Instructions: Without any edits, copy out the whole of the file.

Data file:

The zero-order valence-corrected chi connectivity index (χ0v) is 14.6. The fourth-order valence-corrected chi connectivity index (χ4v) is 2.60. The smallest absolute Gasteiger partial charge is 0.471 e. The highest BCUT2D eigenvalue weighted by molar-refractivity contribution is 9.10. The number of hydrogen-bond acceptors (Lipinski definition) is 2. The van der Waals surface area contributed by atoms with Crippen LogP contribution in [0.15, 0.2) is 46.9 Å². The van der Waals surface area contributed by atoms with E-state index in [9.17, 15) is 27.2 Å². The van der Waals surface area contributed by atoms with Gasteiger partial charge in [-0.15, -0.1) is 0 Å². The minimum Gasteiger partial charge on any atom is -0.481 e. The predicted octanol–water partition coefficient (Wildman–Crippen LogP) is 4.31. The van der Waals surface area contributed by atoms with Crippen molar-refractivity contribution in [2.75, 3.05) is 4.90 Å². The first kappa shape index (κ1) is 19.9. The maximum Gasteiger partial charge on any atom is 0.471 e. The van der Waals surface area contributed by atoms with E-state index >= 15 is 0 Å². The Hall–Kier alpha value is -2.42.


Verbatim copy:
The zero-order valence-corrected chi connectivity index (χ0v) is 14.6. The fourth-order valence-corrected chi connectivity index (χ4v) is 2.60. The smallest absolute Gasteiger partial charge is 0.471 e. The highest BCUT2D eigenvalue weighted by molar-refractivity contribution is 9.10. The number of hydrogen-bond acceptors (Lipinski definition) is 2. The van der Waals surface area contributed by atoms with Crippen LogP contribution in [0.15, 0.2) is 46.9 Å². The van der Waals surface area contributed by atoms with E-state index in [9.17, 15) is 27.2 Å². The van der Waals surface area contributed by atoms with Gasteiger partial charge in [-0.15, -0.1) is 0 Å². The minimum Gasteiger partial charge on any atom is -0.481 e. The predicted octanol–water partition coefficient (Wildman–Crippen LogP) is 4.31. The van der Waals surface area contributed by atoms with Crippen molar-refractivity contribution in [2.75, 3.05) is 4.90 Å². The first kappa shape index (κ1) is 19.9. The maximum Gasteiger partial charge on any atom is 0.471 e. The van der Waals surface area contributed by atoms with E-state index >= 15 is 0 Å². The Hall–Kier alpha value is -2.42.